Vancouver
4 min

Slip me a little

The culture of mall washrooms

Credit: Xtra West files

If you make a living writing or making art, you learn to be flexible. You learn to say things like “Of course I can write a story about pap tests by Thursday. When do you need me to be at the clinic?”



So when they said I would get a couple hundred bucks for doing two 15-minute sets at a suburban mall, I didn’t bat an eye. I even forgot about the Daylight Savings Time and showed up an accidental hour early. I told them that I wasn’t a storyteller of the bring-the-kids-along variety exactly, and they said that was okay, they were trying to change the face of storytelling as a thing just for kids anyway, and as long as I didn’t say fuck all over the place for no reason, I should be fine.



Have you ever been to a suburban mall? I hadn’t been to this one. The stage was set up right in the big rotunda in the giant mallway, right down from the Fido stand and the cheap sunglasses. It was decorated still from last week, when they had a puppeteer in a skeleton costume doing scary tricks with witches and goblins, and the risers were filled with pumpkins and the backdrop was a full moon with bats and spiderwebs and what-not. There was a huge cardboard jack-o-lantern hanging dangerously just above me and the other two storytellers’ heads. The puppeteer must have been a short little fella, I remember thinking.



I don’t know if it was the spooky stage, or the guy with the hand-drum beside me, or the fact that the Irish poet on my left panicked at the sight of a growing number of children amassing at our feet for the free show and pulled a harmonica and Jew’s harp out of his canvas bag, or what, but soon I was facing down eight four-year olds, and I can’t even juggle.



I did what I had to do. I did my job. Fifteen minutes later it was all over, and I was free to hang around the mall until the second set. I marvelled at the concept of a $10,000 TV and had a coffee, and then I had to use the facilities.



Mall washrooms are not a friendly place for gender-expanding folks; they are right up there with theatre, airport and ferry bathrooms in terms of visibility and risk, in my opinion. The line up for the women’s was out the door and down the hall, strollers and matching twins and grandmas and all, and there was no way I was going to stand there and be stared or glared at by three generations of females from the same family, so I quickly ducked into the men’s.



Although busy for a men’s room, absolutely no-one even looked up or made any eye contact with me and I bolted for the last stall and shut the door safely. I had a huge and intensely satisfying poop and then noticed that my little oasis was completely void of toilet paper. This offered me a new and interesting bathroom problem, and I’ve had many, I assure you.



If I was in the women’s washroom I would have simply called out to the kindly lady farting softly in the next stall, and she would gently wrap a length around her hand and pass it to me. But I have a less than masculine voice, especially when trapped in a men’s room with my pants down, and if I called out for help here the fellas might wonder what I was doing taking a dump in their territory. Could be bad. Never know.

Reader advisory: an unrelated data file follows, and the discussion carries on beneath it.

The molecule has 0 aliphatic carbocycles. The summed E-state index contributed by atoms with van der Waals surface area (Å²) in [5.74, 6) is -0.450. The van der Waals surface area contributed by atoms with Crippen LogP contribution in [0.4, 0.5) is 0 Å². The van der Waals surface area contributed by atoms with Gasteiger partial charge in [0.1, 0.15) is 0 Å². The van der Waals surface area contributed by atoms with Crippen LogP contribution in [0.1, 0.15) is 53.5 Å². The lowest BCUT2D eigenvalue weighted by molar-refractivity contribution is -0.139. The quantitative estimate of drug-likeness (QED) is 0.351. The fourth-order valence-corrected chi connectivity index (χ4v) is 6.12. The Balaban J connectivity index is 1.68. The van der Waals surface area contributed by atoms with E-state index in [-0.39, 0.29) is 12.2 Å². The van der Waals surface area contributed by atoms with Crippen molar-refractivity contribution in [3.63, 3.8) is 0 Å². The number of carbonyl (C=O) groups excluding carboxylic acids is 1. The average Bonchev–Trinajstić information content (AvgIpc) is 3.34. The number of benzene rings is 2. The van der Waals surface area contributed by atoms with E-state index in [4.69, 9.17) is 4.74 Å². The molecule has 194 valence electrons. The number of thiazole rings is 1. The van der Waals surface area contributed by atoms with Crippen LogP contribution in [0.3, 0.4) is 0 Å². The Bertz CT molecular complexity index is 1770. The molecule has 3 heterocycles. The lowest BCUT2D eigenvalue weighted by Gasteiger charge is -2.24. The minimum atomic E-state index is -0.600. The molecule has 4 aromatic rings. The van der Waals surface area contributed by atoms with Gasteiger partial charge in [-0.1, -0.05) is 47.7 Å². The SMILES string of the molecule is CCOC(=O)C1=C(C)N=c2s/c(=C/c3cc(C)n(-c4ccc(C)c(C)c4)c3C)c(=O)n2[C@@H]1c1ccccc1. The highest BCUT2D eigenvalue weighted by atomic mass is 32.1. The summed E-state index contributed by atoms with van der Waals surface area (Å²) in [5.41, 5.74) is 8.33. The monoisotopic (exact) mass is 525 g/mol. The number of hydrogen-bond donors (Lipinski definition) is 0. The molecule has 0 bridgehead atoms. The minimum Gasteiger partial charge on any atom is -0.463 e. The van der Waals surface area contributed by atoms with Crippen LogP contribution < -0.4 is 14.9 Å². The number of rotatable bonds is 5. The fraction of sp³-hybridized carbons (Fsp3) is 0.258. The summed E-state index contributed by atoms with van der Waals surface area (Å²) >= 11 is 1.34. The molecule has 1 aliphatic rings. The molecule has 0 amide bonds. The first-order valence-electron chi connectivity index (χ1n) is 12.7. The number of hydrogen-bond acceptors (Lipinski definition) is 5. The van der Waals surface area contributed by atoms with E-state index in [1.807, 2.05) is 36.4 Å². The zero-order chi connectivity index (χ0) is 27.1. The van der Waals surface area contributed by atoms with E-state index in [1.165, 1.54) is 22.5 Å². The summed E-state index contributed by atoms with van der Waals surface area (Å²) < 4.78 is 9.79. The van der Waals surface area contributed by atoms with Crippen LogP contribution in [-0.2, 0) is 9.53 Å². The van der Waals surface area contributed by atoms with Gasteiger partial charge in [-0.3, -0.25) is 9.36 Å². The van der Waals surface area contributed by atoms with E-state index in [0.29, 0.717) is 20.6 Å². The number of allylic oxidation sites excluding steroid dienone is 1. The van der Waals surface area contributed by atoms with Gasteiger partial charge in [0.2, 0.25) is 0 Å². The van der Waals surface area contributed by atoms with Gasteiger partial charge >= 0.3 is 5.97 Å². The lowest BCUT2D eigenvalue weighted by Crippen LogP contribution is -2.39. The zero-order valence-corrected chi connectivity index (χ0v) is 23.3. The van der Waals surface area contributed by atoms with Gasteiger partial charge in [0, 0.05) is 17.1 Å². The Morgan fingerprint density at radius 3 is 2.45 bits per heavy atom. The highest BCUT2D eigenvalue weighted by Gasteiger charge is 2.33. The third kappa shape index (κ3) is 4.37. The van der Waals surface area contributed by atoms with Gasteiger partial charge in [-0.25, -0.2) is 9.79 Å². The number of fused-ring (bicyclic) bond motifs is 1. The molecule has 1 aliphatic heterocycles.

Fortunately, I heard a man slam the stall door open next to me, and bat a long bit off the roll next to me to blow his nose with. The roll kept turning and I watched with relief as the loose end dangled down to the floor beside me, and I reached under and grabbed some for myself. I heard a zipper and the sound of an ass squeaking on to the seat next to me. I reached under the tin wall for one more bit, before he broke it off too short, just in case, and then I felt it.



A smallish, dry hand, belonging to the nose-blower, I assumed, reached down and grasped my hand gently and squeezed, once. I immediately drew my hand back, dropping the paper in shock. I made do with what I had, noticing the man’s matter-of-fact brown shoes, flushed, rinsed and left without raising my eyes to anyone.



Back in the hall, I paced, pretending to wait for my lady friend who was busy in her proper washroom. I searched the shoes of the men who walked past me for the one I had just held hands with in the men’s room. Two left with grey shoes together, one who was black and one with hairy hands. Not them. I looked down at my brown boots with the squared off toes. Very identifiable in the suburban mall set.



Then he came out, so to speak. Grey shoes, dark blue uniform pants, and grey button up shirt with no tie. Plain leather coat. An older Chinese guy, maybe 60. Walked almost right past me without looking up, then checked out my package as he rounded the corner.



I returned to the table next to the stage in the mall, sat between to the Irish poet and the traditional storyteller and drummer. “Pity there’s no pub here,” says Mr Burns. “Me with an hour to kill and nothing to do.”



“You should check out the men’s washroom over by The Sony Store.” I wink. “It’s hopping today.”



No wonder gay men are such avid consumers. You really can get it all at the mall.